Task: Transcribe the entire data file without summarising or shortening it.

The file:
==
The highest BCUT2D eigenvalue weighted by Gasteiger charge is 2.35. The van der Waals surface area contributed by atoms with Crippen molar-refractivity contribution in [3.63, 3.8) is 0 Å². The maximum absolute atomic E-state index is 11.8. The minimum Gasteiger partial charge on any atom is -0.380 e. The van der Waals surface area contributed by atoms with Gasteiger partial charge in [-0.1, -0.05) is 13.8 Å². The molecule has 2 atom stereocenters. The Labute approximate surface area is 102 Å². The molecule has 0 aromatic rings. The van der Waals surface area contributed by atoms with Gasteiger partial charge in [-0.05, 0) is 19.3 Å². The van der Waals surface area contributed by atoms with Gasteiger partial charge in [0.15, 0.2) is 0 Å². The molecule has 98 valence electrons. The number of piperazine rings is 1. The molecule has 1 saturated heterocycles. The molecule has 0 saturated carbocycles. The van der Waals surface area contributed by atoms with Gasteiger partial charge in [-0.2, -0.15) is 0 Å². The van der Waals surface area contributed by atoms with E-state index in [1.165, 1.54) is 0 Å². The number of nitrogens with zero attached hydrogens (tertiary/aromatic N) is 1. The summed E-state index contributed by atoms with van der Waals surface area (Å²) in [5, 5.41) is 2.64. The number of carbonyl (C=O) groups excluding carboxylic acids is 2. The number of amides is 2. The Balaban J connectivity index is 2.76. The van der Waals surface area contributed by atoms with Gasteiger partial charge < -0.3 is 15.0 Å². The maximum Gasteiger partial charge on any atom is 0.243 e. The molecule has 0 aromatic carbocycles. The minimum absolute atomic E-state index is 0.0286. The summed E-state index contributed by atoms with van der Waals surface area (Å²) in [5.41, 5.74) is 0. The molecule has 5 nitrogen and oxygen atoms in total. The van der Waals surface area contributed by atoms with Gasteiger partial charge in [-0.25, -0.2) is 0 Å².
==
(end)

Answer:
The highest BCUT2D eigenvalue weighted by Gasteiger charge is 2.35. The van der Waals surface area contributed by atoms with Crippen molar-refractivity contribution in [3.63, 3.8) is 0 Å². The maximum absolute atomic E-state index is 11.8. The minimum Gasteiger partial charge on any atom is -0.380 e. The van der Waals surface area contributed by atoms with Gasteiger partial charge in [-0.1, -0.05) is 13.8 Å². The molecule has 2 atom stereocenters. The Labute approximate surface area is 102 Å². The molecule has 0 aromatic rings. The van der Waals surface area contributed by atoms with Gasteiger partial charge in [-0.05, 0) is 19.3 Å². The van der Waals surface area contributed by atoms with Gasteiger partial charge in [0.15, 0.2) is 0 Å². The molecule has 98 valence electrons. The number of piperazine rings is 1. The molecule has 1 saturated heterocycles. The molecule has 0 saturated carbocycles. The van der Waals surface area contributed by atoms with Gasteiger partial charge in [-0.2, -0.15) is 0 Å². The van der Waals surface area contributed by atoms with E-state index in [1.165, 1.54) is 0 Å². The number of nitrogens with zero attached hydrogens (tertiary/aromatic N) is 1. The summed E-state index contributed by atoms with van der Waals surface area (Å²) in [5, 5.41) is 2.64. The number of carbonyl (C=O) groups excluding carboxylic acids is 2. The number of amides is 2. The Balaban J connectivity index is 2.76. The van der Waals surface area contributed by atoms with Gasteiger partial charge < -0.3 is 15.0 Å². The maximum Gasteiger partial charge on any atom is 0.243 e. The molecule has 0 aromatic carbocycles. The minimum absolute atomic E-state index is 0.0286. The summed E-state index contributed by atoms with van der Waals surface area (Å²) in [5.41, 5.74) is 0. The molecule has 5 nitrogen and oxygen atoms in total. The van der Waals surface area contributed by atoms with Gasteiger partial charge in [-0.25, -0.2) is 0 Å².